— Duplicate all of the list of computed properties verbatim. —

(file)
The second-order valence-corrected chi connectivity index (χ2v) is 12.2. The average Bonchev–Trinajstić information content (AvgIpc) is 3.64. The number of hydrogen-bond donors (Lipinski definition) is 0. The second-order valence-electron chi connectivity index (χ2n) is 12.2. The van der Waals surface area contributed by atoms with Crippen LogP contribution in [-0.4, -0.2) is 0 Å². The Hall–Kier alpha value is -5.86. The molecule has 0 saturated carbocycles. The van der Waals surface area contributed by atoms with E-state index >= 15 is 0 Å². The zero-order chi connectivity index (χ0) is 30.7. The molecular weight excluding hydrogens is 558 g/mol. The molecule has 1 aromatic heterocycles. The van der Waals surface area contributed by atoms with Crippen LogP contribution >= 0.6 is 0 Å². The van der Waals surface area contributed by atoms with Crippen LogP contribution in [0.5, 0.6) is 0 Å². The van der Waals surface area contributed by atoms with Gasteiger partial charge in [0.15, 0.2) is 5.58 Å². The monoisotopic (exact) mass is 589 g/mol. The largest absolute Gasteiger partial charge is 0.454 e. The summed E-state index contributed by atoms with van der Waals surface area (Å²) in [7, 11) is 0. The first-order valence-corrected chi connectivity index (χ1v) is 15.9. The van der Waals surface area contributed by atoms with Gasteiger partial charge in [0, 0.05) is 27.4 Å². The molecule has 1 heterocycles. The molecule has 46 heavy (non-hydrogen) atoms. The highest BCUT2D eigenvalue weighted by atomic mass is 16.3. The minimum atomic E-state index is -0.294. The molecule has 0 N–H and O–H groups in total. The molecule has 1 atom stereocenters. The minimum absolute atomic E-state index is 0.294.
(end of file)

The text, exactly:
The second-order valence-corrected chi connectivity index (χ2v) is 12.2. The average Bonchev–Trinajstić information content (AvgIpc) is 3.64. The number of hydrogen-bond donors (Lipinski definition) is 0. The second-order valence-electron chi connectivity index (χ2n) is 12.2. The van der Waals surface area contributed by atoms with Crippen LogP contribution in [-0.4, -0.2) is 0 Å². The Hall–Kier alpha value is -5.86. The molecule has 0 saturated carbocycles. The van der Waals surface area contributed by atoms with E-state index >= 15 is 0 Å². The zero-order chi connectivity index (χ0) is 30.7. The molecular weight excluding hydrogens is 558 g/mol. The molecule has 1 aromatic heterocycles. The van der Waals surface area contributed by atoms with Crippen LogP contribution >= 0.6 is 0 Å². The van der Waals surface area contributed by atoms with Crippen LogP contribution in [0.5, 0.6) is 0 Å². The van der Waals surface area contributed by atoms with Gasteiger partial charge in [0.15, 0.2) is 5.58 Å². The monoisotopic (exact) mass is 589 g/mol. The largest absolute Gasteiger partial charge is 0.454 e. The summed E-state index contributed by atoms with van der Waals surface area (Å²) in [7, 11) is 0. The first-order valence-corrected chi connectivity index (χ1v) is 15.9. The van der Waals surface area contributed by atoms with Gasteiger partial charge in [0, 0.05) is 27.4 Å². The molecule has 1 heterocycles. The molecule has 46 heavy (non-hydrogen) atoms. The highest BCUT2D eigenvalue weighted by atomic mass is 16.3. The minimum atomic E-state index is -0.294. The molecule has 0 N–H and O–H groups in total. The molecule has 1 atom stereocenters. The minimum absolute atomic E-state index is 0.294.